How Shakespeare Was Used: Echoes of John Henry Newman's Idea of Literature in Joyce

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[Ita:]Two years before being appointed Rector at the Catholic Uni-versity in Dublin (1854), Cardinal John Henry Newman delivered a series of lectures on education, later to be collected in The Idea of a University (1852-1873), among which one is specifically concerned with literature. Some ideas put forth by Newman in that lecture re-sound in a very distinct way in Joyce’s Drama and Life and in the“Scylla and Charybdis” episode of Ulysses. In this paper I will pro-ceed to outline such textual “echoes” after a short exposition of New-man’s themes and motifs. Newman’s lecture is one of the many sources employed by Joyce to construct his theory on Hamlet, and a main inspiration for his experimentation with sound in Finnegans Wake. In fact, Joyce drew directly from Newman his famous state-ment about Finnegans Wake, that the book was was to be intended “more for the ear than the eye” (Pindar 2004: 106), a statement curi-ously echoing Newman (1912: 7): “[literature] addresses itself, in its primary idea, to the ear, not to the eye”.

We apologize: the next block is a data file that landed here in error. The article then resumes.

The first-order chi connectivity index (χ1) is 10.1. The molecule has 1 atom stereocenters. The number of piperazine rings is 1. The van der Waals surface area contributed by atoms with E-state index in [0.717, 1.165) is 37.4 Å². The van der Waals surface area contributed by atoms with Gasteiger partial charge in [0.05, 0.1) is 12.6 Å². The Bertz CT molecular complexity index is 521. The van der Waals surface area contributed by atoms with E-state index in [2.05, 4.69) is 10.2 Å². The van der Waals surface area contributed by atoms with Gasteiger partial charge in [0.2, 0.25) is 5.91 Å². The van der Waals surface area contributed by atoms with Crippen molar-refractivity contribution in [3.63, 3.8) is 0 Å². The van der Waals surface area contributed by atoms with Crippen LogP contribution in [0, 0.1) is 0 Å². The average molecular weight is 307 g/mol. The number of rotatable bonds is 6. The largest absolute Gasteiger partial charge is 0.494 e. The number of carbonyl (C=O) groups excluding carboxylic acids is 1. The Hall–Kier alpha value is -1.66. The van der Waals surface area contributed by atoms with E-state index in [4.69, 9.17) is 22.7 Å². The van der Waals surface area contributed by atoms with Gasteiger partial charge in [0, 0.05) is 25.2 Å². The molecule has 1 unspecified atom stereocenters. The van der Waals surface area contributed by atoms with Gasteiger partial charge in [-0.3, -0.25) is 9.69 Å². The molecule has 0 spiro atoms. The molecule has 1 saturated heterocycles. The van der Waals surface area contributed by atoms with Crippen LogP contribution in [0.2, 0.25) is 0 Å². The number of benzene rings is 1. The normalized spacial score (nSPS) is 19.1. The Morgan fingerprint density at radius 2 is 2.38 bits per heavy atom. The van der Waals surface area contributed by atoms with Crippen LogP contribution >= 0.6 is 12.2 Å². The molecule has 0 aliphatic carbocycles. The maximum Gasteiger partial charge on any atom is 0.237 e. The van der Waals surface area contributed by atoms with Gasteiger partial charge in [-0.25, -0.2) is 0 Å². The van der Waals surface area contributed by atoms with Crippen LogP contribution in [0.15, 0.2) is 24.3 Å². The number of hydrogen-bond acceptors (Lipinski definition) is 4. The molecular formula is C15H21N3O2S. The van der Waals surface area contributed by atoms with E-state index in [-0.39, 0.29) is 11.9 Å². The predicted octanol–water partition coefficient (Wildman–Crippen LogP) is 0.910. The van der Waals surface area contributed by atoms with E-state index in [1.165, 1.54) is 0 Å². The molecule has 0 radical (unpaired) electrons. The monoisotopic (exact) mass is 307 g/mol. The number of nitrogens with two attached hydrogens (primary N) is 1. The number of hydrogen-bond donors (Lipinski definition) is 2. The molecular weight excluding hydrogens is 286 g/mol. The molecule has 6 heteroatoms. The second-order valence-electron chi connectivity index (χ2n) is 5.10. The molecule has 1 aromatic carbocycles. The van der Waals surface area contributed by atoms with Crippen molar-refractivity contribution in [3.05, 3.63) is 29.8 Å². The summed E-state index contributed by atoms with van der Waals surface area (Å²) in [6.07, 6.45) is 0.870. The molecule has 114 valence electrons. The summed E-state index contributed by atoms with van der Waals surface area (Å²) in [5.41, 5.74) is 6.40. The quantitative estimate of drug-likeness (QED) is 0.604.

Lingua originaleEnglish
pagine (da-a)97-112
Numero di pagine16
Stato di pubblicazionePubblicato - 2016


  • James Joyce, John Henry Newman, Shakespeare, Literary Theory, Ulysses, The Idea of a University


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